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Fourth, Uber eliminates the need to haggle with cab drivers over the fare.  Many cabs (perhaps most) in Latin America simply do not even have meters. You must, instead, explain to the driver where you are going and negotiate the fare for every ride.  And many drivers that do have a meter simply do not use it, but instead insist on negotiating the rate. If you don’t negotiate with the driver and come to an agreement before he starts driving to your destination, you risk him asking for an outrageous amount when you arrive.  Having to negotiate like this for every taxi ride may be fun for some people, but for me, it’s just an annoyance. If your Spanish language skills are poor, it can be very frustrating. And, of course, the driver is going to know you are a foreigner, and may demand a much higher price than he would from a local.  If the driver sees, for example, that you have luggage and want to go to the airport, he’s going to know you need to catch a flight that you can’t afford to miss. Expect him to ask for more. If you refuse the inflated price, he may simply not take you. In Panama City, I once had to pay a taxi driver $20 for what would have been a $4 Uber ride simply because I had luggage, the driver knew I had to catch a flight, and he was the only driver around.  With Uber, you don’t have to deal with any of this.

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This is not to say that no Uber driver will try and cheat you.  In fact, this happened to us using Uber in Medellin. The Uber driver picked us up at the bus station late at night and drove us to our apartment.  When we arrived, the driver told us he had forgotten to hit the begin-ride button on the app when he picked us up and asked us to pay the equivalent of $10 cash.  Although I suspected that this was a scam, I relented because it was very late at night and all we wanted to do was check in to our apartment and go to bed. My suspicion was correct. First, I later learned the amount the driver asked for was about three times what the Uber rate would have been.  Second, after we paid him and he left, the Uber app did, in fact, charge my credit card for the ride. This was all resolved, however, through one message to Uber, which promptly refunded the amounts owed. (I can’t imagine the horror of trying to get a refund from a taxi cab company.) And I suspect that Uber either deactivated this driver or would do so if he repeated the scam again in the future.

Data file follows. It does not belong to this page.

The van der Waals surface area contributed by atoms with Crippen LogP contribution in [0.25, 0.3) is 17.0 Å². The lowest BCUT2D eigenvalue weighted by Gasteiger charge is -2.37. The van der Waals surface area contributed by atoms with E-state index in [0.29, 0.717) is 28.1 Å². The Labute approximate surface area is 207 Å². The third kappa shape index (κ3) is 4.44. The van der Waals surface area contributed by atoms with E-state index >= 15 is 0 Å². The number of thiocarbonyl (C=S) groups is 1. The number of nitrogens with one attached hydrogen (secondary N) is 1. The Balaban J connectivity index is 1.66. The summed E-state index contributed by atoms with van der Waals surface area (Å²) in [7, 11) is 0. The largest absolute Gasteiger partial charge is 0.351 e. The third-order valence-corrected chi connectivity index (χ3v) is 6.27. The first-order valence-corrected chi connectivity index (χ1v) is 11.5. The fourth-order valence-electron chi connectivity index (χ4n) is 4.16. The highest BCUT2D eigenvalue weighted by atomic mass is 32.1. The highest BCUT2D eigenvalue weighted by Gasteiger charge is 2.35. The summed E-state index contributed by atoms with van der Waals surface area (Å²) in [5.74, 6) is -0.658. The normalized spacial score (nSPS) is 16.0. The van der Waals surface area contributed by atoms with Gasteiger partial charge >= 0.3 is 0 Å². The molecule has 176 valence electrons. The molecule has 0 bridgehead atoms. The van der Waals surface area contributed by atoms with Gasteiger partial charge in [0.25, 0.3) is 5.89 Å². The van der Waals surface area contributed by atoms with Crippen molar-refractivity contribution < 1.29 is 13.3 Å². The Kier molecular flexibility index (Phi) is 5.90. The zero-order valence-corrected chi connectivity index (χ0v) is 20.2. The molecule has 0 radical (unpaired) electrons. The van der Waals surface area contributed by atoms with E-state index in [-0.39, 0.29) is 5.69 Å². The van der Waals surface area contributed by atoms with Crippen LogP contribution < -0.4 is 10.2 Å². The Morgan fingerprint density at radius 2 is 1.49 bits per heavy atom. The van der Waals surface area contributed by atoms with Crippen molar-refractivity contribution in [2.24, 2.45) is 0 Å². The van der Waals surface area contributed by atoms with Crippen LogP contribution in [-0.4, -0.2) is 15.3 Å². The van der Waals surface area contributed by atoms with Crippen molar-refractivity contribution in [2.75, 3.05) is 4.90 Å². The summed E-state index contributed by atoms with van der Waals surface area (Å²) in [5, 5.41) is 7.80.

Fifth, with Uber, there is no need for cash or change.  Cab drivers in Latin America expect to be paid in cash. Few accept credit cards.  And often, they don’t carry much change or pretend not to have change. If all you have are large bills, well, you’re just going to have to give him a large bill and not get any change.  With Uber, all payment can be automatically made through the app with stored credit card information. If you want to tip, you can in cash, though drivers in Latin America do not often expect a tip (and I have even had them refuse to take one).

I will give taxi drivers the advantage over Uber in most cities in one category:  experience. Uber is very new in many Latin American cities, and the drivers are therefore often much less experienced.  When you are connected with a driver through the app, it’s possible to look at his profile and see how many rides he’s given.  In some cities where Uber was very new (e.g., Quito and Guayaquil) many of our drivers had given less than a hundred rides. So they are not going to be as experienced using the app or knowing their way around as their counterparts in cities where Uber is more established.    

If you want to give Uber a try (I strongly recommend you do), then you get your first ride free by using our referral link.  Uber also gives us credits we can use for rides every time someone signs up using our link.  So you are simultaneously supporting our travels. Happy Ubering!